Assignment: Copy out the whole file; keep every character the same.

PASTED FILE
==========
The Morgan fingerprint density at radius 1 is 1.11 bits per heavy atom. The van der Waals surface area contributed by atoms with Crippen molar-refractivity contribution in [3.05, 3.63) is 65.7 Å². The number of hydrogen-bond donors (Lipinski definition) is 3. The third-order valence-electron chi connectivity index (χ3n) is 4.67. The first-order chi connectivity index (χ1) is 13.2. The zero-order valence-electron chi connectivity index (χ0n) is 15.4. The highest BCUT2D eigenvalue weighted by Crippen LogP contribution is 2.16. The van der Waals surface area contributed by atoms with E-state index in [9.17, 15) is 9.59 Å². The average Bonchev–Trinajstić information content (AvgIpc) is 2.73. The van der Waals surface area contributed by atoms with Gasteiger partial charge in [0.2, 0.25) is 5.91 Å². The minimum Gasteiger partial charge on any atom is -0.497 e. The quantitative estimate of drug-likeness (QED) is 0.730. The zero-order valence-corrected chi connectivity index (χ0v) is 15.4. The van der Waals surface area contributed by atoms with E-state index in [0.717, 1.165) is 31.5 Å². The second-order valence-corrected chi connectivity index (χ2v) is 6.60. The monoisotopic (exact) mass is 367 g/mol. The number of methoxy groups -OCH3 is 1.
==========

The Morgan fingerprint density at radius 1 is 1.11 bits per heavy atom. The van der Waals surface area contributed by atoms with Crippen molar-refractivity contribution in [3.05, 3.63) is 65.7 Å². The number of hydrogen-bond donors (Lipinski definition) is 3. The third-order valence-electron chi connectivity index (χ3n) is 4.67. The first-order chi connectivity index (χ1) is 13.2. The zero-order valence-electron chi connectivity index (χ0n) is 15.4. The highest BCUT2D eigenvalue weighted by Crippen LogP contribution is 2.16. The van der Waals surface area contributed by atoms with E-state index in [9.17, 15) is 9.59 Å². The average Bonchev–Trinajstić information content (AvgIpc) is 2.73. The van der Waals surface area contributed by atoms with Gasteiger partial charge in [0.2, 0.25) is 5.91 Å². The minimum Gasteiger partial charge on any atom is -0.497 e. The quantitative estimate of drug-likeness (QED) is 0.730. The zero-order valence-corrected chi connectivity index (χ0v) is 15.4. The van der Waals surface area contributed by atoms with E-state index in [0.717, 1.165) is 31.5 Å². The second-order valence-corrected chi connectivity index (χ2v) is 6.60. The monoisotopic (exact) mass is 367 g/mol. The number of methoxy groups -OCH3 is 1.